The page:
by Gihan Perera
It’s been a dynamic year – in both positive and negative ways – for many businesses. Not only have we faced a turbulent economy, we’ve also faced the most turbulent year ever in Internet technology. Many of these changes will affect your business – whether you like it or not.
To give you an idea of where we’re heading with on-line technology, here’s my list of Top Ten on-line trends for 2010, especially as they relate to a training or consulting business.
1. Internet access on mobile devices
More people – including your clients and audiences – will be looking at your Web site using an iPhone, Blackberry, Android phone or other mobile device. How does your Web site stack up? Does it load quickly? Does it even display at all? (For example, if it’s a Flash Web site, they won’t even be able to see it on an iPhone)
If you’ve been resisting Twitter, get over yourself! It’s soon going to be as important to have a Twitter address as an e-mail address.
This doesn’t mean you have to spend all day on Twitter. But at least get an account, follow other people who send interesting stuff, and send regular tweets of articles and blog posts that you read (and write).
It’s true that 140-character tweets have been insanely popular over the last 18 months, but despite this – or perhaps because of it – blogging is making a comeback. People do want the tweets, Facebook status updates, and LinkedIn connections; but they also want you to provide more in-depth insights and ideas.
Blogging is the easiest way to prove your expertise on-line. Even if you’re publishing articles in an e-mail newsletter or on your Web site, post them to your blog as well.
On-line video is hot right now (YouTube is the fourth-most popular site on the Internet). Clients, bureaus and meeting planners expect to see you in action on your Web site, so you need high-quality video production in any demo videos on your Web site.
And audiences value seeing your content on video (and other video-like tools, like SlideShare.net for your PowerPoint presentations). They’ll look you up before your presentation, and follow up later after you’re done.
5. Freemiums and other low-cost business models
What you teach is no longer valuable purely because it’s rare or unique. Somebody else somewhere else is teaching the same thing, for a lower fee and possibly even doing it better than you.
You’re not going to win by hoarding, protecting or tightly holding on to your intellectual property. Next year, give away more than you’ve ever given away before. Make money from the experiences you provide – experiences that can’t be duplicated or found on Google.
6. New delivery models
Your clients and audiences learn at their desks (using webinars), at the gym (listening to podcasts on their iPods and iPhones) and cafes (working on laptops). Are you catering for these new learning environments, or are you still stuck in the old mindset that you can only deliver your stuff in a training room or conference hotel?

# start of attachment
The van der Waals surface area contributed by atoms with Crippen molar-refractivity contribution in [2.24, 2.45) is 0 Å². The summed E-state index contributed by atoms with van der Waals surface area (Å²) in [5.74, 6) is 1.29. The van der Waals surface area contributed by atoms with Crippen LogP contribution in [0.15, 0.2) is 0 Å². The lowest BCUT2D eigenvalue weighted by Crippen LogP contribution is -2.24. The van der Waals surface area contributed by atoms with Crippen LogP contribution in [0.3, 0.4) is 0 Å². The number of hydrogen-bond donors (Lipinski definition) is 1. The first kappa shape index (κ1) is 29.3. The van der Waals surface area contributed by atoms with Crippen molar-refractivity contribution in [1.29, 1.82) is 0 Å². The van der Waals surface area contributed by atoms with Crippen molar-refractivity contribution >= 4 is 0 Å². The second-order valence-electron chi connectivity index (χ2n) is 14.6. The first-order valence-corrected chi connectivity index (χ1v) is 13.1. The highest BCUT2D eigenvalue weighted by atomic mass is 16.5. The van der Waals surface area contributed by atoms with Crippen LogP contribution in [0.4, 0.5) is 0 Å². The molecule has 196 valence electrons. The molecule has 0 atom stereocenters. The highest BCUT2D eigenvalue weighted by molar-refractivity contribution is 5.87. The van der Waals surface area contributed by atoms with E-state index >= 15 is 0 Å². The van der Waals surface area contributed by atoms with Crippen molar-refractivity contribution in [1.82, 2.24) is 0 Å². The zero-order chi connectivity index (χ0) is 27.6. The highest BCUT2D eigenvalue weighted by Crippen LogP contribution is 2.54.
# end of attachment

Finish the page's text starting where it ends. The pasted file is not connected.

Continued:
7. New presentation technology
What’s more, even the traditional learning environments are changing. Your audiences aren’t going to just sit still and listen, or engage only with others in the room. They’re tweeting about your presentation, Googling the statistics you’re quoting, and even engaging in other stuff unrelated to your presentation. How are you coping? Or, even better, what are you doing to take advantage of this?
8. Presentations as processes, not events
A one-off presentation is rarely enough to truly make a difference. In the old days, you could get away with that, because it was cost-prohibitive to do anything else.
We used to talk about “take-home value”, but taking it home is no longer enough for your audiences and clients. How are you using Internet technology to prepare them for your presentation before you arrive; and what are you doing to support them after you leave?
More people are living a blended lifestyle, with a blurry line between home and work. The people who waste time checking Facebook during business hours might be the same people who check their work e-mail after hours.
How are you managing this “always on” lifestyle? People who live this lifestyle expect you to do the same. That doesn’t mean you have to; just be aware that other people might be expecting it. So use technology to create systems to make this easier for you.
For example, if a client wants a high-quality photo of you for their conference brochure, and they call you while you’re on holiday, are you able to take the call on your Blackberry and e-mail the photo immediately? Even better, have you anticipated and prevented this problem by having the photo available on your Web site?
10. Strong and weak connections
Until recently, you could survive in business by nurturing only the “strong” connections in your network: Your clients, key suppliers, joint venture partners and close colleagues.
That’s no longer good enough in a highly-connected world. Now, “weaker” connections matter as well – such as the Twitter follower who re-tweets your message to her network, the blog reader who posts a comment on your blog post, the listener who posts a positive review of your podcast on iTunes, the friend of a friend who sees you in a photo on Facebook, or the Flickr user who shares your passion for deep-sea diving.